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Guugu Yimidhirr language game

Match words in Guugu Yimidhirr language with words recorded by James Cook’s 1770 Endeavour crew in this fun, free game for school-aged children.

About Talkin’ Guugu Yimidhirr

Did you know when you say ‘kangaroo’ you are speaking a Guugu Yimidhirr word? Guugu Yimidhirrr is the language of the Guugu Yimidhirr people from Far North Queensland.

This word and many others were recorded at Waalumbaal Birri (Endeavour River) when James Cook’s Endeavour was there for repairs in 1770. The word list is the first European recording of an Indigenous Australian language. Many of these words are still in use.

Players match Guugu Yimidhirr words collected by Joseph Banks and Sydney Parkinson with illustrations.

Once the correct word is matched with the body part, animal or object, interesting and fun facts about them appear.

Instructions are purposefully vague to give players insight into the challenges the Guugu Yimidhirr people and the Endeavour crew may have experienced when communicating with each other.

The game was created as part of the Endeavour Voyage online exhibition.

Graphic showing a grey-coloured kangaroo on an aqua background.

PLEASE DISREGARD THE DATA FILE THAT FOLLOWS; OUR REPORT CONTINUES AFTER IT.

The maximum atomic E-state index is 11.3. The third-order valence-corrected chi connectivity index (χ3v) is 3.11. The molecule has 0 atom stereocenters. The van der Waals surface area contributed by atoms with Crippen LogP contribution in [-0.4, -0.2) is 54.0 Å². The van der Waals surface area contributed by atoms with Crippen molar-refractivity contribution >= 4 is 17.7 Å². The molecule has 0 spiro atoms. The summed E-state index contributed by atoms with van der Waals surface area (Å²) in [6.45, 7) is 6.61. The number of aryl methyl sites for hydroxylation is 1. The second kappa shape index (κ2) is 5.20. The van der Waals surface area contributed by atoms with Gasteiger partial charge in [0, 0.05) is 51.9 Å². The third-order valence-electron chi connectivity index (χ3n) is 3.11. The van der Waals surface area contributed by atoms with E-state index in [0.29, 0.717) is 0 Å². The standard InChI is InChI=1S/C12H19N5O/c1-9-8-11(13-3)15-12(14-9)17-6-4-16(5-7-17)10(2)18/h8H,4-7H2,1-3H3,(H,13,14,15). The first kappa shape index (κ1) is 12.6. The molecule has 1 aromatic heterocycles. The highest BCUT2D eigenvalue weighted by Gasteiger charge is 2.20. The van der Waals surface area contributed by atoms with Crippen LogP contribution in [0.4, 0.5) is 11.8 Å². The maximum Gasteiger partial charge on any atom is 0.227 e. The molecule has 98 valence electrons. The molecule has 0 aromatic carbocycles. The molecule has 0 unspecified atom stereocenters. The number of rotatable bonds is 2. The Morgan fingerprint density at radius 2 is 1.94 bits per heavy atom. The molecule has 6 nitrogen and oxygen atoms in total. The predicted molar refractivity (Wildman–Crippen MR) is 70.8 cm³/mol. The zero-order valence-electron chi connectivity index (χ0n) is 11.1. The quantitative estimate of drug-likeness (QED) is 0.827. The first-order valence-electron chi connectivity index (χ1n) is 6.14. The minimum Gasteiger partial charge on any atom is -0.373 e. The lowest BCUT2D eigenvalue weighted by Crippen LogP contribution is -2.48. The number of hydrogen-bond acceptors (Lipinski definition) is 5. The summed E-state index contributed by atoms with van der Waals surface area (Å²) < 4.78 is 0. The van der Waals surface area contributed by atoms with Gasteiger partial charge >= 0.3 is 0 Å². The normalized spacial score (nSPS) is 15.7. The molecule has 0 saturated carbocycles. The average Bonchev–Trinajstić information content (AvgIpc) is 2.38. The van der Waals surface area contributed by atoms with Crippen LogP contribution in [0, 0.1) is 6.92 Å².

Who’s talkin’?

The cheeky and energetic voice you hear in the Talkin’ Guugu Yimidhirr game is Harold Ludwick. Harold is a Buldun Warra man whose traditional lands lie west of Cooktown.

Harold is passionate about sharing his knowledge of Guugu Yimidhirr culture.

Australian Curriculum links

Year 4 History

The diversity of Australia’s first peoples and the long and continuous connection of Aboriginal and Torres Strait Islander Peoples to Country/Place (land, sea, waterways and skies) (ACHASSK083).

The nature of contact between Aboriginal and Torres Strait Islander Peoples and others, for example, the Macassans and the Europeans, and the effects of these interactions on, for example, people and environments (ACHASSK086).

Year 4 English

Understand that Standard Australian English is one of many social dialects used in Australia, and that while it originated in England it has been influenced by many other languages (ACELA1487).

Understand that social interactions influence the way people engage with ideas and respond to others for example when exploring and clarifying the ideas of others, summarising their own views and reporting them to a larger group (ACELA1488).